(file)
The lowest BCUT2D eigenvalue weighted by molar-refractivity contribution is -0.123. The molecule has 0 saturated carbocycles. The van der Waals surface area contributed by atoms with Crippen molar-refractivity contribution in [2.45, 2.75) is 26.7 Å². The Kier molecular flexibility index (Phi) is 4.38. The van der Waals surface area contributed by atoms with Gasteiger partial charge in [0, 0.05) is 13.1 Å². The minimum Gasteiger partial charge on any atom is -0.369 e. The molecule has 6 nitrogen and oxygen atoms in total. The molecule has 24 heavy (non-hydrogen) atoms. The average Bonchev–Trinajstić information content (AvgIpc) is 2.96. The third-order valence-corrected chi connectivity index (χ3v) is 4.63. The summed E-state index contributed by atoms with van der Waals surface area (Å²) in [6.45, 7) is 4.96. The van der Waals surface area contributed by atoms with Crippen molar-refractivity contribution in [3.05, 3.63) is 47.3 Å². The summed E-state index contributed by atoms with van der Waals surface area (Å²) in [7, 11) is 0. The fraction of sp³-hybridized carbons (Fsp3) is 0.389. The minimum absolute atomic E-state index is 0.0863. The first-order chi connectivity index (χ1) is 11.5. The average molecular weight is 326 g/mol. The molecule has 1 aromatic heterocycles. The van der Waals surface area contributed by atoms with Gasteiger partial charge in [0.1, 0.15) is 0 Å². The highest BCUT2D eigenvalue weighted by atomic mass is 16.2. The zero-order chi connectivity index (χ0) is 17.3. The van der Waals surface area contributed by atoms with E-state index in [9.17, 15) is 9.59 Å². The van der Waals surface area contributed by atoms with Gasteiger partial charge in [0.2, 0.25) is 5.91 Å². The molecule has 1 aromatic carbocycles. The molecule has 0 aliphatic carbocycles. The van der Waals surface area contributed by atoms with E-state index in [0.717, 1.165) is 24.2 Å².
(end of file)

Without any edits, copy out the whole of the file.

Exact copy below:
The lowest BCUT2D eigenvalue weighted by molar-refractivity contribution is -0.123. The molecule has 0 saturated carbocycles. The van der Waals surface area contributed by atoms with Crippen molar-refractivity contribution in [2.45, 2.75) is 26.7 Å². The Kier molecular flexibility index (Phi) is 4.38. The van der Waals surface area contributed by atoms with Gasteiger partial charge in [0, 0.05) is 13.1 Å². The minimum Gasteiger partial charge on any atom is -0.369 e. The molecule has 6 nitrogen and oxygen atoms in total. The molecule has 24 heavy (non-hydrogen) atoms. The average Bonchev–Trinajstić information content (AvgIpc) is 2.96. The third-order valence-corrected chi connectivity index (χ3v) is 4.63. The summed E-state index contributed by atoms with van der Waals surface area (Å²) in [6.45, 7) is 4.96. The van der Waals surface area contributed by atoms with Crippen molar-refractivity contribution in [3.05, 3.63) is 47.3 Å². The summed E-state index contributed by atoms with van der Waals surface area (Å²) in [7, 11) is 0. The fraction of sp³-hybridized carbons (Fsp3) is 0.389. The minimum absolute atomic E-state index is 0.0863. The first-order chi connectivity index (χ1) is 11.5. The average molecular weight is 326 g/mol. The molecule has 1 aromatic heterocycles. The van der Waals surface area contributed by atoms with Gasteiger partial charge in [0.1, 0.15) is 0 Å². The highest BCUT2D eigenvalue weighted by atomic mass is 16.2. The zero-order chi connectivity index (χ0) is 17.3. The van der Waals surface area contributed by atoms with E-state index in [9.17, 15) is 9.59 Å². The van der Waals surface area contributed by atoms with Gasteiger partial charge in [0.2, 0.25) is 5.91 Å². The molecule has 1 aromatic carbocycles. The molecule has 0 aliphatic carbocycles. The van der Waals surface area contributed by atoms with E-state index in [0.717, 1.165) is 24.2 Å².